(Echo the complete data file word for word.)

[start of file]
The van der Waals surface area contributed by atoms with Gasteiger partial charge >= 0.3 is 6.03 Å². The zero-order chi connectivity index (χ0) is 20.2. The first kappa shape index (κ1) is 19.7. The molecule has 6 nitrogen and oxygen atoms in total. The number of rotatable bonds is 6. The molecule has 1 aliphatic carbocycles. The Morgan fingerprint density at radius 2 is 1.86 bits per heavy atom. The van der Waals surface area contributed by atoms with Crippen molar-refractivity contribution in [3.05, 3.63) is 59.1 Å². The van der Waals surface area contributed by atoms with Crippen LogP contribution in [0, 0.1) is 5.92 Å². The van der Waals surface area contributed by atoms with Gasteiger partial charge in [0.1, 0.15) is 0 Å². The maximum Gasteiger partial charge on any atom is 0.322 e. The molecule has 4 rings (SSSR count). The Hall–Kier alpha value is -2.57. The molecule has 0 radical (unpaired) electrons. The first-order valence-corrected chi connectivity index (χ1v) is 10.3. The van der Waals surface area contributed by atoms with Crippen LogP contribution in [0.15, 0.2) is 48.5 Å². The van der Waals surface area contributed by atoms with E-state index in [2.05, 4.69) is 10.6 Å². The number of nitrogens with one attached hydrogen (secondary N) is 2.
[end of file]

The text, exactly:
The van der Waals surface area contributed by atoms with Gasteiger partial charge >= 0.3 is 6.03 Å². The zero-order chi connectivity index (χ0) is 20.2. The first kappa shape index (κ1) is 19.7. The molecule has 6 nitrogen and oxygen atoms in total. The number of rotatable bonds is 6. The molecule has 1 aliphatic carbocycles. The Morgan fingerprint density at radius 2 is 1.86 bits per heavy atom. The van der Waals surface area contributed by atoms with Crippen molar-refractivity contribution in [3.05, 3.63) is 59.1 Å². The van der Waals surface area contributed by atoms with Crippen LogP contribution in [0, 0.1) is 5.92 Å². The van der Waals surface area contributed by atoms with Gasteiger partial charge in [0.1, 0.15) is 0 Å². The maximum Gasteiger partial charge on any atom is 0.322 e. The molecule has 4 rings (SSSR count). The Hall–Kier alpha value is -2.57. The molecule has 0 radical (unpaired) electrons. The first-order valence-corrected chi connectivity index (χ1v) is 10.3. The van der Waals surface area contributed by atoms with Crippen LogP contribution in [0.15, 0.2) is 48.5 Å². The van der Waals surface area contributed by atoms with E-state index in [2.05, 4.69) is 10.6 Å². The number of nitrogens with one attached hydrogen (secondary N) is 2.